While Thomson’s style represented a break from European traditions, or at least a reimagining of them, by examining a previous interpretation of Canadian art it also itself a new set of limitations. Emily Carr can be seen as providing an extension and critique to this method. Carr, who has been labelled Canada’s Van Gogh, knew the Group of Seven and was influenced and encouraged by them, but her perspective differed from theirs. Her early exhibitions which developed the expressionist style were not successful. At the age of 56, she saw the work of the Group of Seven, declaring ‘Oh, God, what have I seen? Where have I been? Something has spoken to the very soul of me, wonderful, mighty, not of this world’.


In contrast to the Group of Seven however, her work is focused on the position of people within the landscape. Because Carr spent years living with indigenous people, she perceived the landscape differently, not as an untamed wilderness that challenged a sense of masculinity, but as an inhabited space, which communities worked in harmony with. As well as being more respective of the history of human habitation, this is also a distinctly less male perspective on the Canadian art identity

Carr spent many years with the Nuu-chah-nulth people of Vancouver Island, and the Haida of Haida Gwaii. During this time she witnessed the arrival of missionaries and much of the removal of native artifacts and disappearance of traditions. The forlorn, askance totems in a painting such as Totems resemble gravestones as Carr seeks to mark the passing of cultures she has been immersed in. Totems also captures their dignity without needing to provide a realistic representation.

Carr’s attempts to import a European style onto distinctly Canadian subject matter were unsuccessful, and she referred to these as ‘the dead ways of working’. It was only when she could combine the stylistic sensibility that had been developed to represent the Canadian landscape with artforms that she felt pierced the landscape that she created art she felt was worthy.


Both of these artists can be contrasted with Inuit artists such as Mattiusi Iyaituk. This art represents a different perspective on Canadian art to the dominant one that Thomson and the Group of Seven came to be associated with. Stylistically, it uses a different medium, like much of aboriginal and Inuit art in Canada it is in the form of a sculpture. The European perspective of art posits painting as the primary artistic medium, and this was reinforced by Thomson. This hindered the recognition of much of indigenous art as works of art. Iyaituk deliberately plays with the use of medium, using limestone, caribou antler, musk-ox hair and sinew, which all hark to materials used by the Inuit. In terms of content, this work refers to Inuit shamanism, in the act of making music, with the emphasis on the actors in the environment rather than the environment itself.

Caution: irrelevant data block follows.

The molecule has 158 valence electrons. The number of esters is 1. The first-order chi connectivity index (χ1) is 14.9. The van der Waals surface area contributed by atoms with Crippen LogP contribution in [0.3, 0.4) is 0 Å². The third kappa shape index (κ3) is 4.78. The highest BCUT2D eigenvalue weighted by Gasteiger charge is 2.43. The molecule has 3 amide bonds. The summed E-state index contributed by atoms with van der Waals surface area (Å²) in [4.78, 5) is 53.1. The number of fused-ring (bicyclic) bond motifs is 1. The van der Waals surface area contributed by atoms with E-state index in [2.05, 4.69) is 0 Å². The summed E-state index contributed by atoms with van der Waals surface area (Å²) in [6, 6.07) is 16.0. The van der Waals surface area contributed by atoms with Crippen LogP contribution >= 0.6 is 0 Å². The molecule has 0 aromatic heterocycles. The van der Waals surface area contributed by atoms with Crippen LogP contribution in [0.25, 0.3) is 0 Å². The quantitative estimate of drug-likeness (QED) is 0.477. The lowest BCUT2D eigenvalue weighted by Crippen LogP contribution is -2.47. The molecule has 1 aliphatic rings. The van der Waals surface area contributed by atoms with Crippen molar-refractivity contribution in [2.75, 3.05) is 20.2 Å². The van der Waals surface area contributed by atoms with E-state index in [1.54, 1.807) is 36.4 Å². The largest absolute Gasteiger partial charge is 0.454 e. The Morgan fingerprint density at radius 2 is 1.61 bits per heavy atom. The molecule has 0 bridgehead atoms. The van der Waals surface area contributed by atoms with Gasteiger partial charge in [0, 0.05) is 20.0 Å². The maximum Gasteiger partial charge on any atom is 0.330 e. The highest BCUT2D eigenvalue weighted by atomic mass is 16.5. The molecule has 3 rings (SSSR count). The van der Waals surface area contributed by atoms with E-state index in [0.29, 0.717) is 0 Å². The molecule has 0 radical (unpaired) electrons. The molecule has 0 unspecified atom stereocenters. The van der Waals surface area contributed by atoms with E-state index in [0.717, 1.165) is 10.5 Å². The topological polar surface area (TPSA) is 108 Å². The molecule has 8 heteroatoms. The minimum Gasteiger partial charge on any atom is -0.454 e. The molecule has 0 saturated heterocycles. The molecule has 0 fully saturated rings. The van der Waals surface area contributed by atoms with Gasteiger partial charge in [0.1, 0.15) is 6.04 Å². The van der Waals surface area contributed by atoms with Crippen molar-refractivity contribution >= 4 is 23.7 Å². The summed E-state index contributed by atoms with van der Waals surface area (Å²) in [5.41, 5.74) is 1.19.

AI generated image of “A person sitting with a computer in the forest in the style of Tom Thomson” From

So, (finally!) what does all this have to do with the internet and AI? I think we can extrapolate three methods of coming to understand from these artists.

The Thomson approach is to take existing frameworks and adapt them to the new context. He built on impressionistic techniques to create a new style that could better represent the landscape. In our terms this might be akin to using existing theories and conceptual frameworks and adapting them to understand what is happening in an AI rich internet society (Bentham’s panopticon for instance).

The Carr approach can be seen to be more anthropological in nature. This might seek to find and understand usage and values from existing cultures that emerge from in the technology environment, for instance how we looked to newsgroups and sites like The WELL to develop an appreciation of online culture.

The Iyaituk approach can be seen as one step further than the Carr one, wherein the participants in those cultures challenge values and create their own artefacts, resources and culture outside of the traditional ones of the given perspective.

None of these are wrong (in our respect for understanding technology from a higher education perspective anyway), and there will be some integration and synergy between them. But now consider how each of them might approach an AI-abundant approach to assessment. The Thomson approach may adapt existing models of authentic assessment, a Carr framing might discover what students are actually doing and adapt to that, and an Iyaituk perspective may come from students themselves who embrace AI generated content.

I’m not sure any of that makes sense. I had covid recently and was a bit fevered – it seemed profound then.